naturewn.com

Trending Topics

Toxic Toads Leap Straight to Invade New Grounds Faster

Oct 13, 2014 04:11 PM EDT
Close
Tropical Storm Nate kills 22 in Central America as it heads towards US

If an officer were to give most toads a sobriety test, they would horribly fail at walking er... hopping the line. But researchers have found that initial waves of invasive toads in Australia would pass in leaps and bounds, wandering in remarkably straight lines to cover more ground and invade faster.

Rick Shine from the University of Sydney says that most toads don't hop straight. Instead, to get from one place or another faster, they have to hop more frequently, or travel further with each leap.

However, that can be exhausting, and they seem to be ignoring a very simple rule.

"The best way to cover more distance with a given amount of time and effort is to go in a straight line," Shine recently told New Scientist.

That might be why Cane toads in Australia were jumping in much straighter paths when their invasion of the continent began to accelerate, according to a new study published in the journal Proceedings of the Royal Society B.

Shine and his colleagues reportedly looked over a decade of tracked Cane toad movement along Australia's north coast, since they were first introduced to Queensland to help control insect populations. Like the American bullfrog in US waters, the toad has proven too hearty and ravenous, out-eating and out-breeding other native amphibians. It's also toxic to many predators.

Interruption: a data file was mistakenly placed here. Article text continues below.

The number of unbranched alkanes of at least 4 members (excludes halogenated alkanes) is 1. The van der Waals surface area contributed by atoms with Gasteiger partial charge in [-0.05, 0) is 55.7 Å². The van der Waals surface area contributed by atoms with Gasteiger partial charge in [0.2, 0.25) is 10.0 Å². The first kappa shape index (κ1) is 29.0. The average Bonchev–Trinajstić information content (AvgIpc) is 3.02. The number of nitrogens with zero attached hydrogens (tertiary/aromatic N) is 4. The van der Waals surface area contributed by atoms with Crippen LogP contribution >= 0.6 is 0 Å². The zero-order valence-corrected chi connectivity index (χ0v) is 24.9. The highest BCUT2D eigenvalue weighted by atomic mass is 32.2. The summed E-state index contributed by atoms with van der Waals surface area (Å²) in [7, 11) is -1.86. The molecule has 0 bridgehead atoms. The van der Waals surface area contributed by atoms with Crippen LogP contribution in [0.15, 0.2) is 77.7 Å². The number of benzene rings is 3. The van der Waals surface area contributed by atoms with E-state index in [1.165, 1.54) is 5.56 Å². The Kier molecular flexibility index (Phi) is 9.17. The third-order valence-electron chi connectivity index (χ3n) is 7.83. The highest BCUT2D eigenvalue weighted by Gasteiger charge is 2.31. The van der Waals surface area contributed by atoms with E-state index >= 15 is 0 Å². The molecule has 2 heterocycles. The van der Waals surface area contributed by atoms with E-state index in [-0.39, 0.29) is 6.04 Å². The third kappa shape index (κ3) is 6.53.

Interestingly, the vanguard invaders seemed to be traveling in straight lines day after day. They covered more ground this way, making for a very aggressive invasion. As the invasion has slowed down, however, the toads' aim seems to have shifted, and it is more apparent that they are hopping in less directional paths.

In a breeding and field experiment of 129 toad offspring, the researchers found that hopping in straight lines is a genetic trait, inheritable from straight-hopping parents. Parents at the front of the invasion would continue to breed straight-line hoppers that would trail-blaze ahead. In the back of the invasion, frogs more likely to wander in more random directions would then help fill out and populate what has been claimed.

Still, the authors are quick to point out that a specific gene has not been identified, and this has so far only been seen in one species of invaders. More work will be needed to confirm their theories.

© 2017 NatureWorldNews.com All rights reserved. Do not reproduce without permission.

Join the Conversation

arrow
Email Newsletter
About Us Contact Us Privacy Policy Terms&Conditions
Real Time Analytics